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- Healthy Man of the Month for July 2016
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Preventing Drug Overdose
Drug overdose deaths have increased for 11th consecutive year. In fact, overdoses of prescription pain-killers and heroin, have overtaken AIDS to become the leading cause of death of homeless adults, according to a Boston study of homeless residents. Dr. Travis Baggett of Massachusetts General Hospital, the lead author of the study confirms a problem that is echoed by the Centers for Disease Control and Prevention.
See details in the research letter, “Pharmaceutical Overdose Deaths, United States, 2010,” in the Journal of the American Medical Association (JAMA).
CDC’s analysis shows that more than 38,000 people died from a drug overdose in the United States in 2010, up from 37,000 deaths in 2009. In 2010, nearly 60% of the drug overdose deaths (22,134) involved pharmaceutical drugs. Opioid analgesics, such as oxycodone, hydrocodone, and methadone, were involved in about 3 of every 4 pharmaceutical overdose deaths.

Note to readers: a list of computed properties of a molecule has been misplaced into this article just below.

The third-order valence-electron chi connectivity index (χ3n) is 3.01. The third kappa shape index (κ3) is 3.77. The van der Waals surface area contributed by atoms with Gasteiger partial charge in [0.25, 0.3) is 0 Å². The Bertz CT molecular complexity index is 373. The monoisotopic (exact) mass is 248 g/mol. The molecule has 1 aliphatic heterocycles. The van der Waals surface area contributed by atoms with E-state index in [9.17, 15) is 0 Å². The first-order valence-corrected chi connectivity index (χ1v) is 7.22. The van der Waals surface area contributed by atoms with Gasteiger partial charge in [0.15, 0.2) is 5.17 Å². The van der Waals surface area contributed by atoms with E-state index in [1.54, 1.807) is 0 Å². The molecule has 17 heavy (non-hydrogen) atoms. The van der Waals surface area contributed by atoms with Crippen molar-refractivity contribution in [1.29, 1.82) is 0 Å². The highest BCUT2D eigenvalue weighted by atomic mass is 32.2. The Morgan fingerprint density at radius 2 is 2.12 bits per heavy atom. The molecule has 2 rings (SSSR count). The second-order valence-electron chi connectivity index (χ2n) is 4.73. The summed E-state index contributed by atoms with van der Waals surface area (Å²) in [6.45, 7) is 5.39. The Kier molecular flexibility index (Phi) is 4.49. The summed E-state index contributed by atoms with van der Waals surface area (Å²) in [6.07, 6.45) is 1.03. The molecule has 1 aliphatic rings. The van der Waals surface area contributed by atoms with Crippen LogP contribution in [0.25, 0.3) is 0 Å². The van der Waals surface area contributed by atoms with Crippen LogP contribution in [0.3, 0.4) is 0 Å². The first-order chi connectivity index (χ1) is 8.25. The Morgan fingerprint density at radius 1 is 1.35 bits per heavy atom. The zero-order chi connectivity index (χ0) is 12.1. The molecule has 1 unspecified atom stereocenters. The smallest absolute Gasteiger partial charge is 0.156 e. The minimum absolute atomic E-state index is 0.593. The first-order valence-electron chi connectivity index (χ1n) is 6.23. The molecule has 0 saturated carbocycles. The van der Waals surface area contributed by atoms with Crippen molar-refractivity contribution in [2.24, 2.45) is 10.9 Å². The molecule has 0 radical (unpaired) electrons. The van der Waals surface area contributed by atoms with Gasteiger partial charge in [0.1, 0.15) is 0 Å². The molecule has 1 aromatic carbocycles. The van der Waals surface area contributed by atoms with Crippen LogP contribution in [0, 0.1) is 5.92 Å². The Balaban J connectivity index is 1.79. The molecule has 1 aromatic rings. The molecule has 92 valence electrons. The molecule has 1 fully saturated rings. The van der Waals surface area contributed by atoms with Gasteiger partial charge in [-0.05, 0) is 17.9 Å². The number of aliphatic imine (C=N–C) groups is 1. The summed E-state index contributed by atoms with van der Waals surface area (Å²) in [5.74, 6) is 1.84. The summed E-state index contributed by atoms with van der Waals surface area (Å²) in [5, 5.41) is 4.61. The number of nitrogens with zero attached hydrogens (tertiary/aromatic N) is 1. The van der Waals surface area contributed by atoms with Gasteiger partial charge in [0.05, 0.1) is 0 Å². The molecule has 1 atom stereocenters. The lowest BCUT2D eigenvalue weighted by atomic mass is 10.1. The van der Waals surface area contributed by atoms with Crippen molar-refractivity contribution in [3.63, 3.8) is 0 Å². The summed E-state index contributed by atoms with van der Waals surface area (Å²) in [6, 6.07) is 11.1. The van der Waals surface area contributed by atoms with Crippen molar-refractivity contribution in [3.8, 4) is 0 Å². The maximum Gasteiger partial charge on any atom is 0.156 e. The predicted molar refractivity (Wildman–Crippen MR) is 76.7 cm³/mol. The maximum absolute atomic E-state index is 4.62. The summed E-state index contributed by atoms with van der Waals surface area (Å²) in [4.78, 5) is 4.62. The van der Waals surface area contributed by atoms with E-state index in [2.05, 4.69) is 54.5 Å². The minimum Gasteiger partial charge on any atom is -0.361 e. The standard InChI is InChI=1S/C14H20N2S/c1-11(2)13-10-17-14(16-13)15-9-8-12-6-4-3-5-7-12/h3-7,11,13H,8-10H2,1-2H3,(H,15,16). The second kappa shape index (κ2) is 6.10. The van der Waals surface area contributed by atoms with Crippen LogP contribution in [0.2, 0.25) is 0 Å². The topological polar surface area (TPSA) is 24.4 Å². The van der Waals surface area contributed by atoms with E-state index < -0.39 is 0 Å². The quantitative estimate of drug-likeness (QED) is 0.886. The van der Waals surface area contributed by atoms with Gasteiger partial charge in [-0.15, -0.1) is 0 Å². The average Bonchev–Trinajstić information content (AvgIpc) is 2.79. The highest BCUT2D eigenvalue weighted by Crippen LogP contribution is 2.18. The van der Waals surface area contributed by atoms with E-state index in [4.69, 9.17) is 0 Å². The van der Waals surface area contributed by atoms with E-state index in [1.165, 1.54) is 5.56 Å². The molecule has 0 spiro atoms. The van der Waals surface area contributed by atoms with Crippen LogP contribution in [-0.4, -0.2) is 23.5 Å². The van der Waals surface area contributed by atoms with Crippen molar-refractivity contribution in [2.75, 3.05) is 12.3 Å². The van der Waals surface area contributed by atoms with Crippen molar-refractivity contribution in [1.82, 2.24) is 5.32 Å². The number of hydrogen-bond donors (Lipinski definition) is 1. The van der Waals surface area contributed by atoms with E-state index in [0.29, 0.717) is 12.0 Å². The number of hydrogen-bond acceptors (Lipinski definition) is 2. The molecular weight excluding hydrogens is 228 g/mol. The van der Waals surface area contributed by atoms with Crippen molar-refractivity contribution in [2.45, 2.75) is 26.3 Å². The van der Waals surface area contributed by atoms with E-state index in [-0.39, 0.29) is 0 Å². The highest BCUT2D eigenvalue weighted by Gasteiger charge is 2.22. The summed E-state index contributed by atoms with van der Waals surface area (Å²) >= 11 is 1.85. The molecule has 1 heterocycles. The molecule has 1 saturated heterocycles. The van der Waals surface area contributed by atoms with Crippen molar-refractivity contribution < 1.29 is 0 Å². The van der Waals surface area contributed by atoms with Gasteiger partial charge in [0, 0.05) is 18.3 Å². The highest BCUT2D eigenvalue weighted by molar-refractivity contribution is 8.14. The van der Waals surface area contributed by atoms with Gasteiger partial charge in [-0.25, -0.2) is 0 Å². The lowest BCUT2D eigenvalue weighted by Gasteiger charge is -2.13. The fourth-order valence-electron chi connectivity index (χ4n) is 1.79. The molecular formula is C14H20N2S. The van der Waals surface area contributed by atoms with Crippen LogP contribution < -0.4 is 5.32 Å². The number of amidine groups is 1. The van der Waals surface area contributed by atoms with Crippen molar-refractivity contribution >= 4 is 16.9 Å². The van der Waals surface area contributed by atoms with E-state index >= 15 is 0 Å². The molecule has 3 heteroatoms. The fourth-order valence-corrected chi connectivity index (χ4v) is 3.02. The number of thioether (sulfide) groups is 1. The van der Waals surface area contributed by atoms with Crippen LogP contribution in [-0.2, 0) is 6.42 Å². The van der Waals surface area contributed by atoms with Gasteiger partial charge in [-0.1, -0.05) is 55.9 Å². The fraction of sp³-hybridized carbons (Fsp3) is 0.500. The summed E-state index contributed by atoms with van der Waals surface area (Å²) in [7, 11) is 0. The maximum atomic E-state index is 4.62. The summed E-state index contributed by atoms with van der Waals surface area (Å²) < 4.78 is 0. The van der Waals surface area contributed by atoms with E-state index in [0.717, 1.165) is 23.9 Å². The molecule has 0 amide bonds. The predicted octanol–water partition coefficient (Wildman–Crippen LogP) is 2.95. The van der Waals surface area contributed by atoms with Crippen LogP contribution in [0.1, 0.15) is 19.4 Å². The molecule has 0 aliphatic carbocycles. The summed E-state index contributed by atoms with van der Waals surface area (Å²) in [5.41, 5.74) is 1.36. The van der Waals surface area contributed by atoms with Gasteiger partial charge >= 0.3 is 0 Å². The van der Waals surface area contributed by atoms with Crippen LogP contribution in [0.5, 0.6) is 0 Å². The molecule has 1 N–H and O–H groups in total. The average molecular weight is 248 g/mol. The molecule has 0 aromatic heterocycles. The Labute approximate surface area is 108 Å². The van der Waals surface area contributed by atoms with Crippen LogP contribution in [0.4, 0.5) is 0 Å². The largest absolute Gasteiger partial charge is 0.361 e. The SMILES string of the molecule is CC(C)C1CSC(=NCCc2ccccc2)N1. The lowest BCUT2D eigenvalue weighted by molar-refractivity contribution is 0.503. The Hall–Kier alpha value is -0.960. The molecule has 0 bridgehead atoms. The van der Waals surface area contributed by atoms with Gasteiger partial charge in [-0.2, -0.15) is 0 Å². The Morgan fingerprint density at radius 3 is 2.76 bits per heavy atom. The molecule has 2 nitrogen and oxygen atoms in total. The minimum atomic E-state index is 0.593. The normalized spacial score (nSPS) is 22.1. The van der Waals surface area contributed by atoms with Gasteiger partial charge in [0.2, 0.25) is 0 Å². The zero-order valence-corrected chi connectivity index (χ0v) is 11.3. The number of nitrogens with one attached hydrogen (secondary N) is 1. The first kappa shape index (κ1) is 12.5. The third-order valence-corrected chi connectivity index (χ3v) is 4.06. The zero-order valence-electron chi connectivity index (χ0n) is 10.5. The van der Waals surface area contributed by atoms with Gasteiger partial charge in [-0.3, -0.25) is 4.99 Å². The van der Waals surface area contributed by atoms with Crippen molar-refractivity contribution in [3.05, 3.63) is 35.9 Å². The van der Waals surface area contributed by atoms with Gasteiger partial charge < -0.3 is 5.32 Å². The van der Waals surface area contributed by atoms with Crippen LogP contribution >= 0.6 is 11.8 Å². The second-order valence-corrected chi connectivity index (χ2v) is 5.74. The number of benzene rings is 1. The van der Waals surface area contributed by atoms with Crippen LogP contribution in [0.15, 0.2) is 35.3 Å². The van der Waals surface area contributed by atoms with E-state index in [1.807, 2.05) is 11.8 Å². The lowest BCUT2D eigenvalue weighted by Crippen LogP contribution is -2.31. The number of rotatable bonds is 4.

Researchers found that drugs often prescribed for mental health conditions were involved in a significant number of pharmaceutical overdose deaths. Benzodiazepines (anti-anxiety drugs) were involved in nearly 30% of these deaths; antidepressants in 18% and antipsychotic drugs in 6 percent.
“Patients with mental health or substance use disorders are at increased risk for nonmedical use and overdose from prescription painkillers as well as being prescribed high doses of these drugs,” said CDC Director Tom Frieden, M.D., M.P.H. “Appropriate screening, identification, and clinical management by health care providers are essential parts of both behavioral health and chronic pain management.”
You can prevent an overdose for yourself or someone else:
- Be sure to talk with your physician if you have concerns about dependency. Overcoming stigma to discuss the issue of relapse and drug use is key.
- Adhere to opioid labels about the approved uses of these medications.
- Seek out the support of a mental health professional or at the least call 1-800-273-TALK (8255) to talk to a counselor at a Lifeline crisis center near you.
Photo Credit: Debora Cartagena